As there's no maybe pile of clothing for me, I like to sort my no pile into two categories: one to sell on eBay and another to give to the op shops. It's nice to make a little bit of money from the clothes you once loved (or thought you would, but didn't!), so when I've got some free time to spare, I list my nicer unwanted clothes on eBay. It's an absolute bitch and I even wonder whether all the effort is really worth the very little money I make, but sometimes you can hit the jackpot and make a decent amount, especially if it's designer or if it's been bought in a store not easily accessible in the country you live in. For example, my Forever 21 (I don't shop online here anymore as the quality is rubbish) and Urban Outfitters clothing sell quite well. For everything else I don't think is worth that much, a bit basic or has been relisted a few times on eBay and just won't sell, I donate to the op shops. Donating old clothes is a pretty thoughtless good deed, but someone gets cheap clothes and you get to rid yourself of your junk, so everyone wins all round!
Step 5: Reorganise your wardrobe and put everything back
Putting everything back can be a nuisance, but the Monica Geller in me looks forward to this part the most. I like to give the shelves a bit of a clean too because I have obsessive compulsive tendencies when it comes to neatness and cleanliness. Along with your complete wardrobe purge, reorganising your wardrobe will leave you with a clearer mind and feeling refreshed. If things have gotten particularly messy in your wardrobe, a wardrobe clear-out is a great way to get things back in order again, so everything has its own place and you're not just favouring the clothes you can actually find! I love that feeling of having everything neatly folded up and knowing my wardrobe contains clothing pieces I absolutely love and will actually wear. Not everyone will feel as strongly as me when it comes to a tidy wardrobe, but I'm weird like that. Floordrobe is not a word in my vocabulary.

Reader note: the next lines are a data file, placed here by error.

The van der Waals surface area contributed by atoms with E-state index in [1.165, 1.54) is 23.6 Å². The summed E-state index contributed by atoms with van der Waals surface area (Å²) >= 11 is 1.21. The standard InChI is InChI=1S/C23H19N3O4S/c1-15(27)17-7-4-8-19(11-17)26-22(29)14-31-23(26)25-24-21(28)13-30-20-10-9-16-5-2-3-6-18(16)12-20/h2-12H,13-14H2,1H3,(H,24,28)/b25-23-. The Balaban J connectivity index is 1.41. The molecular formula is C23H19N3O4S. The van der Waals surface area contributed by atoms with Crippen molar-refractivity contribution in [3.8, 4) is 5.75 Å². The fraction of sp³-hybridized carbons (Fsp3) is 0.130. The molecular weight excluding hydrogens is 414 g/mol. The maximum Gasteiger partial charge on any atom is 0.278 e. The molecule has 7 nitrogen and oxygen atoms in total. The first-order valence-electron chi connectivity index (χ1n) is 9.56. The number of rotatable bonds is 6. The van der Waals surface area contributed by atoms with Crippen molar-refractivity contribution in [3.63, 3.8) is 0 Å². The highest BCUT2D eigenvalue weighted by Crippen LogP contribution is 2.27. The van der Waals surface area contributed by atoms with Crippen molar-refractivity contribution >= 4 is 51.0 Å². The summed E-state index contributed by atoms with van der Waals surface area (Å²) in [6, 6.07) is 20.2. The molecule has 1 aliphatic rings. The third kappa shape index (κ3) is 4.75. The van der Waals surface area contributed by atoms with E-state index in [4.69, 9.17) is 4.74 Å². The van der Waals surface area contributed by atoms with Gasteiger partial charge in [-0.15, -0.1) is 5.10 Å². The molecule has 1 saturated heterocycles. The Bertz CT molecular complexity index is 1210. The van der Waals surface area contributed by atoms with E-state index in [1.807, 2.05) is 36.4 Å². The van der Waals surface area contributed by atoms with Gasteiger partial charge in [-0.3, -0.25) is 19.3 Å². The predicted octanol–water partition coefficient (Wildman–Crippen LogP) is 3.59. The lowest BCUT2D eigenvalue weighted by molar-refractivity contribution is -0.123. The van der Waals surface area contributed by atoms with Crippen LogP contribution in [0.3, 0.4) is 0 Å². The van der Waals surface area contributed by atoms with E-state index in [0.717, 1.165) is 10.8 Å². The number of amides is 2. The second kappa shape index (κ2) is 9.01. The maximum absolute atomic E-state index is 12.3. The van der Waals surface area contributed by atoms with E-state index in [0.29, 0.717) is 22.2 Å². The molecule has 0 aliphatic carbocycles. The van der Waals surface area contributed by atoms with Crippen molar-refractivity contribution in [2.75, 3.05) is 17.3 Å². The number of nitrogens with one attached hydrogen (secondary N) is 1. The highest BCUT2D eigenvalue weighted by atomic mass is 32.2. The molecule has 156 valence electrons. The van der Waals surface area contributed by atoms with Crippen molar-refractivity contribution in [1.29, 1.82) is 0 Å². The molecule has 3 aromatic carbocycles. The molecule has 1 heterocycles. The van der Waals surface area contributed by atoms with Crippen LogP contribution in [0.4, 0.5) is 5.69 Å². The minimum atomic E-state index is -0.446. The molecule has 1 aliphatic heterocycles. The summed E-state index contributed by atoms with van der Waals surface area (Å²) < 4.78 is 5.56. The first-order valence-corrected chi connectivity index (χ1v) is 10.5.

Step 6: Treat yourself to new clothes, but be wise
With a wardrobe clear-out, you may find yourself missing a few basics or key pieces, or maybe even just want to spruce up your wardrobe with a new season ahead. That's completely fine, but you don't want to get to the point where you're throwing out a sickening amount of clothing again, so really think about what you're spending your money on with each piece you buy. I could ramble on with my shopping advice and about the things I've learnt from my wardrobe clear-out, but I'll save those tips for another post!